By Enrique Tessieri
It’s clear that as Finland becomes more culturally diverse this century, it will one day make a startling discovery: we are culturally rich and diverse. Some of those historians and social scientists that have kept us in the dark for now should reread their history over and over again until they get it right.
One of the most interesting questions about why we don’t acknowledge our cultural diversity enough in Finland is the question itself. Why hasn’t it been acknowledged? In which groups’ interest has it been to not stir things too much on this front?
As a person with a culturally diverse background who is a Finn, I have always been amazed by the simplistic and fictitious ethnic and national view we have of ourselves as Finns.
Today there are officially over 50,000 couples in this country that are bicultural, according to the Population Research Institute (Väestöliitto).
But like all far-reaching discoveries you will most likely find the answer under your nose.
All of those Finnish emigrants that left this country in large numbers from the 1880s not only faced a brave new world but a culturally diverse one as well. What role did their whiteness play in integration and in shaping attitudes of other groups?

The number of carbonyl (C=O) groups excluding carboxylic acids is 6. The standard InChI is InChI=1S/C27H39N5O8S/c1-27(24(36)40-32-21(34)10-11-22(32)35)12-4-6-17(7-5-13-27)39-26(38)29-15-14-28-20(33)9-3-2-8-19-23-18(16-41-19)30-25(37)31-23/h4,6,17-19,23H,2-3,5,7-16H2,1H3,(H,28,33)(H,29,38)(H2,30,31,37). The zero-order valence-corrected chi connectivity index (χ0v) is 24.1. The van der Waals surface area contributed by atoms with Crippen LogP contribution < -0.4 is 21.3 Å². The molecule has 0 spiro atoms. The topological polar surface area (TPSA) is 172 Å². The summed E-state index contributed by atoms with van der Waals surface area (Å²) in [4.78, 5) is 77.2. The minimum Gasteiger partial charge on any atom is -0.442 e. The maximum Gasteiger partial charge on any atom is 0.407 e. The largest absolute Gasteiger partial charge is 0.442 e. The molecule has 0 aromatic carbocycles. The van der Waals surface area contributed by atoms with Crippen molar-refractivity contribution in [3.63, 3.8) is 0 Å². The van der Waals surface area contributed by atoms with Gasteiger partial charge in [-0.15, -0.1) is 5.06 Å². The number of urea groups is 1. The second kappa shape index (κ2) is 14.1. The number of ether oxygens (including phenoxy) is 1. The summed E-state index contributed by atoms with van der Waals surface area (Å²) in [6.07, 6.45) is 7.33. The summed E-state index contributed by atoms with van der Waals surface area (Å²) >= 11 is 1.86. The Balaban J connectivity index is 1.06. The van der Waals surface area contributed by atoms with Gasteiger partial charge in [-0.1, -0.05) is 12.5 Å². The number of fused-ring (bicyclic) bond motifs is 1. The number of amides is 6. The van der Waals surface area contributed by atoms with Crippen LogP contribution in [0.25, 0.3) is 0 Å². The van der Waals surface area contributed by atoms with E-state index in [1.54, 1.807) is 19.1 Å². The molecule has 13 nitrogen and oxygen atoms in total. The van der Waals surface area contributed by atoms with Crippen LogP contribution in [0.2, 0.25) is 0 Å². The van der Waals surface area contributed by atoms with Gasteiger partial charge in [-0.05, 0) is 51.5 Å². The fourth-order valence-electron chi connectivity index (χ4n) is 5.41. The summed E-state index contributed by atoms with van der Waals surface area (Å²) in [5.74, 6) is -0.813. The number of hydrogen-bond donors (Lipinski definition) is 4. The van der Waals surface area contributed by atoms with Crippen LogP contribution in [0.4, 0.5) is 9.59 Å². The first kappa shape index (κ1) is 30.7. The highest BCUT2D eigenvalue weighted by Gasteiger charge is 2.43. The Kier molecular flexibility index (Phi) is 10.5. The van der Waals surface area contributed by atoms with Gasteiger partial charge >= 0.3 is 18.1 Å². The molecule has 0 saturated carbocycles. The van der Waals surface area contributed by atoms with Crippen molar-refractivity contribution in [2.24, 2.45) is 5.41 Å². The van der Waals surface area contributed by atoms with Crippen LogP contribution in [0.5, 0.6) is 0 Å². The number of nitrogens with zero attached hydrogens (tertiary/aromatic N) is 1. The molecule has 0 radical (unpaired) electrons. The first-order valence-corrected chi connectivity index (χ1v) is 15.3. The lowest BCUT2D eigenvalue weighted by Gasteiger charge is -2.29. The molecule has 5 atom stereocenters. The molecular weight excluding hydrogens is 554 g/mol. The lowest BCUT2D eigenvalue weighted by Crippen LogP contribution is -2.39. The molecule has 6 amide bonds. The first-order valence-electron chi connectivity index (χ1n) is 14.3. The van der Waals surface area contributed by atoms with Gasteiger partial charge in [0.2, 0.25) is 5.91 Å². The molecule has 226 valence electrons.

What did the Finns think of blacks in the United States and what were their attitudes towards Amerindians? What did they think about marrying outside the group? What did some members of their community say if their spouse was black?
All these questions that were relevant well over a century ago are topical today in Finland. The only problem, however, is that for some reason we have avoided looking into this question.
It’s clear that some immigrant parents not only want their children to retain their customs but marry within the group. This was an important goal for some parents but became less important for the children never mind grandchildren.
One of the discoveries I made while doing fieldwork on a Finnish colony in Argentina from 1977 was their view of other ethnicities like blacks from Brazil and mestizos, a term used to describe people who have mixed European and Amerindian ancestry. The darker the person, usually implied greater rejection from the community.
The way they rejected such bicultural marriages was with the help of prejudice and racism. Some actually believed that marrying a mestizo would condemn you to a life of poverty. All the bad qualities of the white Finnish colonizer were the fault of the mestizo spouse.
Some of these racist attitudes and prejudices that some colonizers had of other groups were not only learned in Argentina but came from Europe.
I have a lot of data gathered through long interviews of how some Finns viewed other groups that were ethnically different. If I have such information I am certain that this type of information can be found among Finns that emigrated to North America, Africa and other parts of the world.
If researchers are serious about studying racism in Finland, they should look under their noses. The information is there waiting to be uncovered.